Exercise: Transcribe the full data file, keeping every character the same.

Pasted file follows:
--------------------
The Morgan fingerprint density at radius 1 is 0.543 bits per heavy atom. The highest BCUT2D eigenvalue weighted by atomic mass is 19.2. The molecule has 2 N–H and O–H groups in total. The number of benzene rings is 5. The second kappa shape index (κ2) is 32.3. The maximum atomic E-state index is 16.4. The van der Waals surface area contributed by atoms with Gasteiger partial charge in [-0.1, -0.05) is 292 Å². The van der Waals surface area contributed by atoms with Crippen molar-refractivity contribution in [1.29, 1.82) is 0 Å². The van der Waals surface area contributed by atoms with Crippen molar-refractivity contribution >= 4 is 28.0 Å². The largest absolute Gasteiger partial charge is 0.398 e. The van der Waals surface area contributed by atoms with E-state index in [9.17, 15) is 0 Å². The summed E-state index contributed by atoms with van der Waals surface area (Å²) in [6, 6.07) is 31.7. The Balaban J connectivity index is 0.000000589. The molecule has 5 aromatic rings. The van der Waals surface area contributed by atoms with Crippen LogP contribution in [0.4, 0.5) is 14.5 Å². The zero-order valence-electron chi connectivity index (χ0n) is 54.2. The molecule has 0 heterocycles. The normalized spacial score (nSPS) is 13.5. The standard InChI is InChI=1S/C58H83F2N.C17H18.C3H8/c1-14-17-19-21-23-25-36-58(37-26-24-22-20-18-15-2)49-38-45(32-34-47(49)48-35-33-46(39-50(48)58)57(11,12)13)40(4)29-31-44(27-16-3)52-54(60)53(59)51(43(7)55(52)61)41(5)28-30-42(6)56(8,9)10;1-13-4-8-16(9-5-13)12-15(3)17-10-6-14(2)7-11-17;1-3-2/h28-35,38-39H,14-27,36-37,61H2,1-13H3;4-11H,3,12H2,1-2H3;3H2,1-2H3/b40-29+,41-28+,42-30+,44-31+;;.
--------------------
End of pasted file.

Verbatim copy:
The Morgan fingerprint density at radius 1 is 0.543 bits per heavy atom. The highest BCUT2D eigenvalue weighted by atomic mass is 19.2. The molecule has 2 N–H and O–H groups in total. The number of benzene rings is 5. The second kappa shape index (κ2) is 32.3. The maximum atomic E-state index is 16.4. The van der Waals surface area contributed by atoms with Gasteiger partial charge in [-0.1, -0.05) is 292 Å². The van der Waals surface area contributed by atoms with Crippen molar-refractivity contribution in [1.29, 1.82) is 0 Å². The van der Waals surface area contributed by atoms with Crippen molar-refractivity contribution >= 4 is 28.0 Å². The largest absolute Gasteiger partial charge is 0.398 e. The van der Waals surface area contributed by atoms with E-state index in [9.17, 15) is 0 Å². The summed E-state index contributed by atoms with van der Waals surface area (Å²) in [6, 6.07) is 31.7. The Balaban J connectivity index is 0.000000589. The molecule has 5 aromatic rings. The van der Waals surface area contributed by atoms with Crippen LogP contribution in [0.4, 0.5) is 14.5 Å². The zero-order valence-electron chi connectivity index (χ0n) is 54.2. The molecule has 0 heterocycles. The normalized spacial score (nSPS) is 13.5. The standard InChI is InChI=1S/C58H83F2N.C17H18.C3H8/c1-14-17-19-21-23-25-36-58(37-26-24-22-20-18-15-2)49-38-45(32-34-47(49)48-35-33-46(39-50(48)58)57(11,12)13)40(4)29-31-44(27-16-3)52-54(60)53(59)51(43(7)55(52)61)41(5)28-30-42(6)56(8,9)10;1-13-4-8-16(9-5-13)12-15(3)17-10-6-14(2)7-11-17;1-3-2/h28-35,38-39H,14-27,36-37,61H2,1-13H3;4-11H,3,12H2,1-2H3;3H2,1-2H3/b40-29+,41-28+,42-30+,44-31+;;.